En route to Haifa, Agnes' ship stopped at Port Said, Egypt, where two excited Bahá'ís came aboard with surprising news: "The Guardian is married, and you'll never guess to whom." Without hesitating Agnes answered. "Mary Maxwell," which was exactly right.4 Her answer is all the more extraordinary when one considers that no one had the slightest intimation that the Guardian was planning to marry at all.

Saichiro Fujita met Agnes at the train station in Haifa and drove her to the Western Pilgrim House where she was greeted by her "spiritual mother," May Maxwell, now a member of the Holy Family through her daughter's marriage to Shoghi Effendi.

Agnes was a favored pilgrim. The Japanese scroll she brought as a gift was graciously accepted by the Guardian and hung in a place of honor at Bahji. She was able to listen to his melodic chanting in the Shrine of the Báb. "In his voice there was a power which was different from all others," she said.5

The Guardian told her, "The immediate future in Japan is very dark. Japan is going to suffer.6 The time is not now for great headway. The Pacific will become a great storm center in the coming war — great suffering. What we require in Japan is the recognition of the Revelation of Bahá'u'lláh and of His station."7

On the first night of her pilgrimage the Guardian asked Agnes to record her Bahá'í experiences. As a result, "Forty Years of the Bahá'í Cause in Hawaii: 1902-1942" and "History of the Bahá'í Faith in Japan: 1914-1938" [see bahai-library.com/author/alexander] were completed during World War II and copies were gratefully received by Shoghi Effendi. (These manuscripts were not published until the 1970s.)

Agnes was away from Hawaii when Martha Root arrived in Honolulu in June 1939. For 20 years the Faith's "leading ambassadress" had taught at a pitch exceeded only by the Master Himself during His journey to the West. Cancer had all but eaten the life out of her wasted frame, but her spirit was indomitable. From her deathbed she wrote:

"I am so near the shore of eternity ... I do not speak, so late tonight of the glorious side of life after death ... I am glad to go through this terrible agony, for if it came it must have come for a purpose ... If our love for each other has been deepened, if this servant has been able to witness for her Lord, if the ties between India, Australia, New Zealand and the Hawaiian Islands are strengthened, then I have not come in vain."
In her final delirium she repeated often over and over, "Shoghi Effendi, Shoghi Effendi."9

Martha Root is buried in Honolulu where she died — a symbolic spot where East meets West, and an appropriate resting place for one who devoted her life to the cause of world unity.

When Agnes learned of Martha Root's passing she wrote the friends in Hawaii:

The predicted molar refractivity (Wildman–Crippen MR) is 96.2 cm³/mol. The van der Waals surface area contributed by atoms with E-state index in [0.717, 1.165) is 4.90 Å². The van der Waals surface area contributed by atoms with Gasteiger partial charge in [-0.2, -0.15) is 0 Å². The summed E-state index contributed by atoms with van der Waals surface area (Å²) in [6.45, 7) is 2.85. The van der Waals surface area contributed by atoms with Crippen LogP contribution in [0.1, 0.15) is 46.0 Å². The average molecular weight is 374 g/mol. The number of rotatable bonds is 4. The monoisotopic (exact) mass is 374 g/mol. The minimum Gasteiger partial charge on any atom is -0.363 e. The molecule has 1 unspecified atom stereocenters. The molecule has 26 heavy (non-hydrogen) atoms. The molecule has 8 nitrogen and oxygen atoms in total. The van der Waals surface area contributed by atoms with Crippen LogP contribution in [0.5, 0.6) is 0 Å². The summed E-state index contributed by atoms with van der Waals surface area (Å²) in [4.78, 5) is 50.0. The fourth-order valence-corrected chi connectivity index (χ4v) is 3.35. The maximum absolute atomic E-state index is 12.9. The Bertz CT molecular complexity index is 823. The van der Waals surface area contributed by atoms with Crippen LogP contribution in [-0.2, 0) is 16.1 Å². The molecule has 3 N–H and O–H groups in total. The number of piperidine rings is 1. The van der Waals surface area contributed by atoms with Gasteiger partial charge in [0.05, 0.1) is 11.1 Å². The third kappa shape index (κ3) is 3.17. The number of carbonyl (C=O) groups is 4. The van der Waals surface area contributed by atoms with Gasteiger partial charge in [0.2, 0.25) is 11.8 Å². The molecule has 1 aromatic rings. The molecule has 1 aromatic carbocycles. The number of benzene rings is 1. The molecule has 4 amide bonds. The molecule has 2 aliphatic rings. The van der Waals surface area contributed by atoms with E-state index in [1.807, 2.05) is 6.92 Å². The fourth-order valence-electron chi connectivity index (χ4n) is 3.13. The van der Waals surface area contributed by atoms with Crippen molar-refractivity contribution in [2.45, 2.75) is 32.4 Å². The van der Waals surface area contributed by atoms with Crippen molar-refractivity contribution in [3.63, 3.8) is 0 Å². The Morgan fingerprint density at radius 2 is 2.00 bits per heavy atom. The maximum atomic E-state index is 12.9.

"She (Martha) was near and dear to me ever since 1915 when she first came to Japan and we met there. . . . Shoghi Effendi said to me when I left Haifa, 'Keep in touch with Martha', so eternally I pray we may all be in touch and helped by her spirit.

"I long, though, from the human point, to once more speak with her. It is eight years now since we parted, or at least it will be the last of December.

"Blessed Martha, the whole world of Bahá'ís mourn her!"10

On March 1, 1940, Agnes' spiritual mother, May Maxwell, cabled her husband from Buenos Aires, Argentina: "SEVERE NEURITIS. BEG PRAYERS."11 A few hours later she was dead. It was scarcely more than a month after she had arrived at her pioneering post.

'Kindled with divine flame'

May, whose tender love had been "a guiding star" to Agnes;12 whom Keith Ransom-Kehler called "a gift and evidence lent me by the Master";13 whom 'Abdu'l-Bahá described as "pure in heart and attracted in soul," was now "gathered into the glory of the Abha Kingdom."14

Agnes penned a tribute to May Maxwell which is at once luminous and soul-stirring. These are some lines from it:

"From the time May met her Lord in 'Akka in 1899, and 'beheld the King in His Beauty,' her whole being was kindled with the divine flame. . . . Countless are the souls who have been ignited through her divine love. In every land which had the blessing of her presence they are to be found. . . . A precious gift from God to May was exquisite speech. One was always conscious that what ever she said was the truth. She had true spiritual humility and reverence which increased as she became a member of the Holy Household. . . .

"A thousand loving hearts are now turning toward South America, and Buenos Aires, in longing to attain the spot (at) which our precious mother is laid to rest and there to supplicate her intercession for us all."15

Agnes returned to Honolulu in June 1941. That same year, on the anniversary of the Birth of the Báb, she took part in the dedication of the first Bahá'í owned Center in the Pacific.

Forty-eight days later, on December 7, the Japanese attacked Pearl Harbor. Fortunately, neither Agnes, the friends, or the Center was hurt in the surprise attack. "Shoghi Effendi's thoughts, and mine too," wrote Amatu'l-Bahá Rúhíyyih Khanum, "were with you at the time of the raid on Hawaii."16

An indication of the Guardian's close contact with and love for Agnes is revealed in a letter she received from the Archives and History Committee of the U.S. and Canada in 1944, acknowledging receipt of 69 of Shoghi Effendi's letters.